* Update: The Herald says: Benazir Bhutto, then President of Pakistan,  gave birth to her daughter Bakhtawar on January, 25 1990,  while in office.

 

 

 

 


Quotes of the year

January 3, 2018

. . . And there it was, the secret of all overseas-born grandparents the world over who give up everything, their own brothers and sisters back home, their independence, their everything to look after grandchildren.

They do it so their sons and daughters can work or study full time (and keep the economy running) and avoid insanely expensive childcare options.

They do it because they love their grandchildren so much they are willing to live in a country where they can’t understand a lot of what is being said or written around them, but march on nonetheless.

And, in the case of Nai Nai, they do it knowing that even if they can’t teach their grandchild English they will do whatever they can to make sure someone else can. . . Angela Cuming

Cooking means you use better food and you have far more control over what you eat. It also brings a lot of the things to the table – manners, eye contact, social skills, the art of conversation and confidence. . . Ray McVinnie

. . .Yes, according to the science, dairying is a major factor in a decline in water quality. The science also shows this is the result of 150 years of farming, albeit escalated in the past 20 years.

Dairy farmers are doing everything asked of them to reduce the loss of nutrients from their farms. They have bridged stream crossings, fenced waterways, planted riparian strips and built highly technical effluent treatment systems. They want clean streams as much as any other New Zealanders.

But those with their own axe to grind don’t want to know this. And the ignorant follow along.

The opinion writers and the commenters seem to think that clean streams and lakes can be accomplished immediately, that 150 years of pollution can be erased overnight.

It can’t be – even if all farming was banned and the land converted to trees and bush, the leaching would go on. . . Jon Morgan

The brutal truth is that while the Treaty’s influence has grown to the point where it is now cemented into New Zealand’s unwritten constitution, Waitangi Day is sinking under the weight of its conflicting roles.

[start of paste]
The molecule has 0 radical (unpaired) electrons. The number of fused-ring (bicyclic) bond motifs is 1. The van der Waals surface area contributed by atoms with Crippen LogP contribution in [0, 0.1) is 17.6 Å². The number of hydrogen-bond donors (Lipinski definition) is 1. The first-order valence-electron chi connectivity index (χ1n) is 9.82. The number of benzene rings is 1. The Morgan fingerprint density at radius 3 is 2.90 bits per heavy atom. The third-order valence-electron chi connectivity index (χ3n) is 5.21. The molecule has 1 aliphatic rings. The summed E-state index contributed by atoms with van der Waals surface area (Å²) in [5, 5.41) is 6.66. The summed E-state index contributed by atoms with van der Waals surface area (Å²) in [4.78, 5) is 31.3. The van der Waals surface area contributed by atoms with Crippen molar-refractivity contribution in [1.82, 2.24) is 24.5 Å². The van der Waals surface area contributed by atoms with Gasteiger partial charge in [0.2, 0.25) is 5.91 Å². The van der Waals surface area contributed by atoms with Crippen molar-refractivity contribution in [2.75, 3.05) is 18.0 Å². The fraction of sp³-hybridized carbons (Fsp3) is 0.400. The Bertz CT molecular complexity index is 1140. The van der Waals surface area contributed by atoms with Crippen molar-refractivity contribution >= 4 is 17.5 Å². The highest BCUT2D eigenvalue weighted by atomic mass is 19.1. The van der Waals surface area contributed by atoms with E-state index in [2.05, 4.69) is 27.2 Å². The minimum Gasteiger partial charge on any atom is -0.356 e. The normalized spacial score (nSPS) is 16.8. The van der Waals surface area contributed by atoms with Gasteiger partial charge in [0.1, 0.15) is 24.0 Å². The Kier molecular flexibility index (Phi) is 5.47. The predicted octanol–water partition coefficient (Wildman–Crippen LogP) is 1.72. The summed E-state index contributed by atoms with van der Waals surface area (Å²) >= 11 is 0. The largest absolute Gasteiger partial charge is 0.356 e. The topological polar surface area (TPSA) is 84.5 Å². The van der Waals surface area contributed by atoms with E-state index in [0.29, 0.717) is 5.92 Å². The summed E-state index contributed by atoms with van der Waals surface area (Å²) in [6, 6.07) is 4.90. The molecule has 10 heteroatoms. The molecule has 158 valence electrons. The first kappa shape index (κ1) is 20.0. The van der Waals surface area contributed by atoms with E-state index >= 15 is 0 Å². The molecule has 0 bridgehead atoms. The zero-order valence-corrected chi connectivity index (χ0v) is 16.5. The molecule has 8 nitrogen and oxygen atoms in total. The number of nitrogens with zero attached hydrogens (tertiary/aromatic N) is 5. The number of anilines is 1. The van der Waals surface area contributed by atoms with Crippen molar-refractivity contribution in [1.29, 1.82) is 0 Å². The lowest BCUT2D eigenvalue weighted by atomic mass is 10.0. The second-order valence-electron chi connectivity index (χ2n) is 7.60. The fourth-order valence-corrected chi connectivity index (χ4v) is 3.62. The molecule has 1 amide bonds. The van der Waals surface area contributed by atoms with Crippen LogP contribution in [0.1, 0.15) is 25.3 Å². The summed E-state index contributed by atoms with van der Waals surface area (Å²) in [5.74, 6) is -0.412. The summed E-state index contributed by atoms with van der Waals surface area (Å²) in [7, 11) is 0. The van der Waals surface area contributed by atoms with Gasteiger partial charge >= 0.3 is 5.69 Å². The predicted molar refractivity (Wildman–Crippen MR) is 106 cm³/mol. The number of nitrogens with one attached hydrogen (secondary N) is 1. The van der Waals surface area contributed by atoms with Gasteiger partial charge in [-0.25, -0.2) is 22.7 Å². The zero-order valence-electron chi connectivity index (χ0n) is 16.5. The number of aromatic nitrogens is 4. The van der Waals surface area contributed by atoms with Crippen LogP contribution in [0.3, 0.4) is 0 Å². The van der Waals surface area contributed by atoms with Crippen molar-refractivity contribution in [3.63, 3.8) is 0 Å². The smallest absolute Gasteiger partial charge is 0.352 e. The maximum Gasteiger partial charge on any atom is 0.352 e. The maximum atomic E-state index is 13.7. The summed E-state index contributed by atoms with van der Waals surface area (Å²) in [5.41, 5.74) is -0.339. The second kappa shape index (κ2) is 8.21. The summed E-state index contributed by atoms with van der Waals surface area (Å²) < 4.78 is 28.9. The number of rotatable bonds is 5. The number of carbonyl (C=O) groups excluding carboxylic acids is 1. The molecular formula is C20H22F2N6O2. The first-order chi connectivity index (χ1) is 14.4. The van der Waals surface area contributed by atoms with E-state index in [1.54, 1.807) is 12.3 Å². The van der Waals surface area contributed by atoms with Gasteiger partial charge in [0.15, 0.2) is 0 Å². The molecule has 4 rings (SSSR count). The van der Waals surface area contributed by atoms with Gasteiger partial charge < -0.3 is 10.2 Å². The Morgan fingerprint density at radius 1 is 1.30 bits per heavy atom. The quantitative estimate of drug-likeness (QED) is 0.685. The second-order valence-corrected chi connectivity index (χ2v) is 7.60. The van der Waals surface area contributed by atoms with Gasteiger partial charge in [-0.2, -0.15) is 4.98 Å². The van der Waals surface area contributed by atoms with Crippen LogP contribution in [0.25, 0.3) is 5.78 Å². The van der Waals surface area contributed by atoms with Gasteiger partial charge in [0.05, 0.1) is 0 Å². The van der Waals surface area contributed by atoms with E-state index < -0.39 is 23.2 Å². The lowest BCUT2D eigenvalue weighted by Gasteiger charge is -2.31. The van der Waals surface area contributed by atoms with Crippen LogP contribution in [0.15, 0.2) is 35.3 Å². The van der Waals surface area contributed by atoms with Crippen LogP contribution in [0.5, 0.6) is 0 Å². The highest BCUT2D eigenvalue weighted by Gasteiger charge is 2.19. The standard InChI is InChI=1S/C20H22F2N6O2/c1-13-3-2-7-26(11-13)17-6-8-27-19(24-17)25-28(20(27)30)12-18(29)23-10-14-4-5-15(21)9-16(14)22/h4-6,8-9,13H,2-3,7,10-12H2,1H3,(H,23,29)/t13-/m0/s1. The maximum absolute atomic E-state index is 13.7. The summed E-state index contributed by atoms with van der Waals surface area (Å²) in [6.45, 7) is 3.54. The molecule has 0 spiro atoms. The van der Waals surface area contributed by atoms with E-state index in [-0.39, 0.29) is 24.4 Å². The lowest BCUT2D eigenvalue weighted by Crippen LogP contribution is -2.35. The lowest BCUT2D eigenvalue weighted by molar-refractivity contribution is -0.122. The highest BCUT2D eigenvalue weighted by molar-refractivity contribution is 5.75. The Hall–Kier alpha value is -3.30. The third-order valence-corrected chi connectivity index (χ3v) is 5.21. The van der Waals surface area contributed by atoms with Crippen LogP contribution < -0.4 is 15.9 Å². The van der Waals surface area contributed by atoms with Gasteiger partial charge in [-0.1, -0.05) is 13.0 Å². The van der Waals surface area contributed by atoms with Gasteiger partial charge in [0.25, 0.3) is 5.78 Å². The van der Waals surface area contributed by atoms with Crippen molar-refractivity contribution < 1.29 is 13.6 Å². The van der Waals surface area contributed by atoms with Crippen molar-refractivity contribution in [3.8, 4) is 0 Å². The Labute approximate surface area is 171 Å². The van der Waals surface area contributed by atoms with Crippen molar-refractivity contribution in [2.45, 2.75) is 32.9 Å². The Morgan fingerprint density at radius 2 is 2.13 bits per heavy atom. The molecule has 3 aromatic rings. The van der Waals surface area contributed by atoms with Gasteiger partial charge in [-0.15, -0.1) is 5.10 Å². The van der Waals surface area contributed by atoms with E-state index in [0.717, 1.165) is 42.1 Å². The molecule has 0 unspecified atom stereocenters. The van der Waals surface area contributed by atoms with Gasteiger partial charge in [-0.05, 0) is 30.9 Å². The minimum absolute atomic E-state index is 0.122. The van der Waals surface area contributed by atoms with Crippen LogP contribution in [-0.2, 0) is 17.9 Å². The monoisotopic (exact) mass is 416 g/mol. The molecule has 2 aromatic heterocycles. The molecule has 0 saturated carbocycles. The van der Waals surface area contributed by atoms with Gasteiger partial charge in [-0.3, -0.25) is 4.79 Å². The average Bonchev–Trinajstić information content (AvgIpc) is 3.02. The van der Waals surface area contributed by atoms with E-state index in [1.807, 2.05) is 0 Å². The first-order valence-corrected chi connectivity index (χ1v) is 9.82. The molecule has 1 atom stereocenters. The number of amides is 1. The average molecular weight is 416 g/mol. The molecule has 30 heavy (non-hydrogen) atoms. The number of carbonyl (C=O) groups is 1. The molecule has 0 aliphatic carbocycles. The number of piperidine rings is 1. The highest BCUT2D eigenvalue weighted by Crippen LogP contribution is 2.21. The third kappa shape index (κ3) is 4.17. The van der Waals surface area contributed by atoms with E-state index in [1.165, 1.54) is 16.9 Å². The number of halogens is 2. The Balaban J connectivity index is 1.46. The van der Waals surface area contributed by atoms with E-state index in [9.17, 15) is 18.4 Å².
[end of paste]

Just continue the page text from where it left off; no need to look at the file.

It doubles as a mechanism for acknowledging legitimate Maori grievances past and present while also serving as the country’s national day and which is about projecting an image of unity and happy families.

Divisiveness and inclusiveness are oil and water. They don’t mix.

The tiresome antics regularly on display at Waitangi have undermined the power and symbolism of the occasion.

The wider New Zealand public which should be happily embracing the proceedings instead feels alienated by them. – John Armstrong

I can perfectly describe why we’re dying on the roads.

It’s you.

It’s not the lack of cops, or lack of passing lanes, or sub standard roads. It’s you. It’s the 40% in 2016 who died or caused death on the roads due to drugs and alcohol. The 24% who died due to speeding and dangerous driving. And the majority of the remaining deaths caused by those who were so clever they didn’t need a seatbelt. Why the hell wouldn’t you put on a seatbelt when you get in a car? – Bernadine Oliver-Kerby

If you become what you are fighting you have lost. You must fight freedom’s cause in freedom’s way. Helen Dale

Trump is never more certain than when he is completely clueless. The truth is that protection against foreign trade leads away from prosperity and strength. A country that deprives itself of foreign goods is doing to itself what an enemy might try to do in wartime—cut it off from outside commerce. It is volunteering to impoverish itself. – Steve Chapman

Protectionism amounts to the claim that everyone benefits when choices go down and prices go up. The only reason more Americans don’t dismiss that claim as self-evident crackpottery is because it comes cloaked in the language of nationalistic resentment.  – Jeff Jacoby

Honesty is to be preferred. However, there is a genuine gulf between the burdens of opposition and leadership. Opposition is fun, and largely without responsibility.  Leadership only sounds fun, and carries abounding burdens, among them the inchoate demands of “American leadership” and the rather specific requirements of interagency coordination. –  Danielle Pletka

 Greater understanding, insight, knowledge – even wisdom – are  gifts we acquire if we’re lucky, as we grow older, yet it’s when we’re young that we have to step up, and so often blunder blindly into the unknown, sometimes realising fearfully that we don’t know, or often, thinking we know better. – Valerie Davies

It was not so long ago that I was a young boy, crying in my room, wishing that I had real legs.  In an attempt to lift my spirits, my dad said one day someone will build you legs that will allow you to run faster than your friends. – Liam Malone